Seriously, though, Todd, there's lots of good fish in the ice in Wasilla, you know? I'll bet, down at the biker/moose bar, you could strike up a pleasant conversation with any number of husky leviathans who'd be interested in your stories about meeting Matt Lauer for the first time and all that shit.

I'll bet some of them even believe in birth control.

Sunday, July 12, 2009

What Would You Ask?

When I have writer's block, I often turn to for blogdeas.

I used to turn to but I stopped viewing that particular "news and information website" because I couldn't stand the insipidity anymore. If I saw one more headline about Nadya Suleman, I was going to take an encyclopedia to my own genitals.

Anyway, today, a New York Times headline struck me. "What Would You Ask Judge Sotomayor?"

Apparently, "the Caucus is interested in what readers would like to know about Judge Sotomayor." Now, I don't actually believe that, but I'm prepared to go along with it, just for fun, really.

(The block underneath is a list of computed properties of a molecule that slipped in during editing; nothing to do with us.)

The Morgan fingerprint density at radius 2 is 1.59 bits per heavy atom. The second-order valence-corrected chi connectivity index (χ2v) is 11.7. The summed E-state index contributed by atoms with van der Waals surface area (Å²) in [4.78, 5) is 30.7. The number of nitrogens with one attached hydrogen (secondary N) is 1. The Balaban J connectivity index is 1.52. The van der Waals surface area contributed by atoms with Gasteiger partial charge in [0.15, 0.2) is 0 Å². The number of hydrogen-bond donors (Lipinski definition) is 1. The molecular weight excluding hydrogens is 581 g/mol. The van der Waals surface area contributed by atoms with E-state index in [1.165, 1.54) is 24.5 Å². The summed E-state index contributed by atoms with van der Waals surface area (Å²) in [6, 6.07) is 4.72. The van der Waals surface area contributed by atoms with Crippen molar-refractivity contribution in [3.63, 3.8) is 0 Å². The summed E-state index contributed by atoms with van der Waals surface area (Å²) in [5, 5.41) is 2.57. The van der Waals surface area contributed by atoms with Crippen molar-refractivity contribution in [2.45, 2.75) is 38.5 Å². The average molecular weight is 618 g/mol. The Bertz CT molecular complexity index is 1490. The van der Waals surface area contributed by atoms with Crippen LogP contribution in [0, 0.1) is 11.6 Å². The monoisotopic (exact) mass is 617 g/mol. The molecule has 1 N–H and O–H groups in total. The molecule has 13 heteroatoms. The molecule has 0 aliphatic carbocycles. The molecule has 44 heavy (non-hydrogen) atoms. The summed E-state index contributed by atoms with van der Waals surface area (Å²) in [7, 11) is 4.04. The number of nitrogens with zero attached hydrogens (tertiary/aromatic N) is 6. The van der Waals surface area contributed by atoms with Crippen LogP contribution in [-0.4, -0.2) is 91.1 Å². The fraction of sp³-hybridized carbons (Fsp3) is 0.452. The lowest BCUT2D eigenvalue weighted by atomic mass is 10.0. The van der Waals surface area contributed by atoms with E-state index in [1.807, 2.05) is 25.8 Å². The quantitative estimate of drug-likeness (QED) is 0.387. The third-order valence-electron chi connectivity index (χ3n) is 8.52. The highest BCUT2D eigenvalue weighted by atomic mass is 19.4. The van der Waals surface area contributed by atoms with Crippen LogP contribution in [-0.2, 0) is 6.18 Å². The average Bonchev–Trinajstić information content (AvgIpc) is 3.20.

Here's a list of questions I'd like to ask Judge Sotomayor:

1.) What the fuck is wrong with you?

Seriously, honey: WTFIWWY? Do you have some kind of personality disorder or emotional defecit? I'm guessing you must, because, otherwise, why would you want to sit on the Supreme Court, and have your every word, movement, gesture and, especially, opinion questioned, second-guessed, analyzed, scrutinized, villified and objectified? Do you think that will be some kind of high ol' time? I mean, look at what's happened to you since Obama picked your name out of the sombrero-- are we having fun yet? Honestly, I have no doubt that breaking your ankle was the most enjoyable part of your last couple months.

2.) Boxers or briefs?

I mean, everyone wants to know, they're just too afraid to ask. Do you think that African American male firefighters should be required to wear boxers shorts or Y-fronts while on duty and, if it's boxers, do you think that they should be permitted to object to a racially-skewed promotion test that would enable them to become lieutenants and, therefore, go to work commando-style?

3.) Are you a racist?

Think carefully before you answer-- this is a big one.

4.) Who won the English football cup in 1949?

Come on, Judge-- if you've ever seen Monty Python's Flying Circus "Communist Quiz" sketch, you've at least got a fair chance.